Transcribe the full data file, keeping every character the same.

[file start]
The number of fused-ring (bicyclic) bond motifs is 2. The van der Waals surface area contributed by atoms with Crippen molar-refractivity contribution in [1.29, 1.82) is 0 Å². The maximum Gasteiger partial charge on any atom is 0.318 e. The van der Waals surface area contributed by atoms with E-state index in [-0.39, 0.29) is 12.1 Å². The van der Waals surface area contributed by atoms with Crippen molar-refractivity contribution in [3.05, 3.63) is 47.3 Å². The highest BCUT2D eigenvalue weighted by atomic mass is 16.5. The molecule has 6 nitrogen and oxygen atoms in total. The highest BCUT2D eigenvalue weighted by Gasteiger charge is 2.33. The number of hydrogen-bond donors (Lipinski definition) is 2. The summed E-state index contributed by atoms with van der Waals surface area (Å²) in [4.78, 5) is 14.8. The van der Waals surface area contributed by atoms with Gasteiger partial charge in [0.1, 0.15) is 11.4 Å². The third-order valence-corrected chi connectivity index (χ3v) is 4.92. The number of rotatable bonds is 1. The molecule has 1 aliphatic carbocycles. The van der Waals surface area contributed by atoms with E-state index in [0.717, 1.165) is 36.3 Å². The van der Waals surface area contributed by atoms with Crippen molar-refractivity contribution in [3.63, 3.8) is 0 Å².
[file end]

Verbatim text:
The number of fused-ring (bicyclic) bond motifs is 2. The van der Waals surface area contributed by atoms with Crippen molar-refractivity contribution in [1.29, 1.82) is 0 Å². The maximum Gasteiger partial charge on any atom is 0.318 e. The van der Waals surface area contributed by atoms with E-state index in [-0.39, 0.29) is 12.1 Å². The van der Waals surface area contributed by atoms with Crippen molar-refractivity contribution in [3.05, 3.63) is 47.3 Å². The highest BCUT2D eigenvalue weighted by atomic mass is 16.5. The molecule has 6 nitrogen and oxygen atoms in total. The highest BCUT2D eigenvalue weighted by Gasteiger charge is 2.33. The number of hydrogen-bond donors (Lipinski definition) is 2. The summed E-state index contributed by atoms with van der Waals surface area (Å²) in [4.78, 5) is 14.8. The van der Waals surface area contributed by atoms with Gasteiger partial charge in [0.1, 0.15) is 11.4 Å². The third-order valence-corrected chi connectivity index (χ3v) is 4.92. The number of rotatable bonds is 1. The molecule has 1 aliphatic carbocycles. The van der Waals surface area contributed by atoms with E-state index in [0.717, 1.165) is 36.3 Å². The van der Waals surface area contributed by atoms with Crippen molar-refractivity contribution in [3.63, 3.8) is 0 Å².